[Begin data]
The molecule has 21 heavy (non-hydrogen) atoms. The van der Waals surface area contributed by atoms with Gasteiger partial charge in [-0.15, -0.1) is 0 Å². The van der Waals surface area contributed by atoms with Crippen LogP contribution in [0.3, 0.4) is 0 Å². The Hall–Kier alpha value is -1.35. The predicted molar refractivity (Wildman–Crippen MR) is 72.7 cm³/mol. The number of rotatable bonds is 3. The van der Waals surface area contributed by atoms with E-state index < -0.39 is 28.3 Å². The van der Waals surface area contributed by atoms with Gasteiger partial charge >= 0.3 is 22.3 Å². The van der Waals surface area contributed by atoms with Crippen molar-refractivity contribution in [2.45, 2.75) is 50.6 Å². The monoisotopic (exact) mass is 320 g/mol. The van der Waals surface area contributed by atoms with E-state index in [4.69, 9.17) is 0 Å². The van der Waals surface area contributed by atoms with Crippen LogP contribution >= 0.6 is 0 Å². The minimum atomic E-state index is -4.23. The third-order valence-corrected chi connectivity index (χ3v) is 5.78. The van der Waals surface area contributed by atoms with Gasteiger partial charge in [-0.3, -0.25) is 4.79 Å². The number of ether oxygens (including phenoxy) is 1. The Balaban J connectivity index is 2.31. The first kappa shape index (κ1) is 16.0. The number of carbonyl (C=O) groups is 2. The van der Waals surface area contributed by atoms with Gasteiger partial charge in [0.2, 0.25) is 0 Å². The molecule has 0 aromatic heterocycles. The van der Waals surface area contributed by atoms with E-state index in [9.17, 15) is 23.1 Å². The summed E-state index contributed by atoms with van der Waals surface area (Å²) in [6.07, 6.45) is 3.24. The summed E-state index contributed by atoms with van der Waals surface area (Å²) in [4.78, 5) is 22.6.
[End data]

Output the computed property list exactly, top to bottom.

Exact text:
The molecule has 21 heavy (non-hydrogen) atoms. The van der Waals surface area contributed by atoms with Gasteiger partial charge in [-0.15, -0.1) is 0 Å². The van der Waals surface area contributed by atoms with Crippen LogP contribution in [0.3, 0.4) is 0 Å². The Hall–Kier alpha value is -1.35. The predicted molar refractivity (Wildman–Crippen MR) is 72.7 cm³/mol. The number of rotatable bonds is 3. The van der Waals surface area contributed by atoms with E-state index < -0.39 is 28.3 Å². The van der Waals surface area contributed by atoms with Gasteiger partial charge >= 0.3 is 22.3 Å². The van der Waals surface area contributed by atoms with Crippen molar-refractivity contribution in [2.45, 2.75) is 50.6 Å². The monoisotopic (exact) mass is 320 g/mol. The van der Waals surface area contributed by atoms with E-state index in [4.69, 9.17) is 0 Å². The van der Waals surface area contributed by atoms with Crippen LogP contribution >= 0.6 is 0 Å². The minimum atomic E-state index is -4.23. The third-order valence-corrected chi connectivity index (χ3v) is 5.78. The van der Waals surface area contributed by atoms with Gasteiger partial charge in [-0.3, -0.25) is 4.79 Å². The number of ether oxygens (including phenoxy) is 1. The Balaban J connectivity index is 2.31. The first kappa shape index (κ1) is 16.0. The number of carbonyl (C=O) groups is 2. The van der Waals surface area contributed by atoms with Gasteiger partial charge in [0.2, 0.25) is 0 Å². The molecule has 0 aromatic heterocycles. The van der Waals surface area contributed by atoms with E-state index in [9.17, 15) is 23.1 Å². The summed E-state index contributed by atoms with van der Waals surface area (Å²) in [6.07, 6.45) is 3.24. The summed E-state index contributed by atoms with van der Waals surface area (Å²) in [4.78, 5) is 22.6.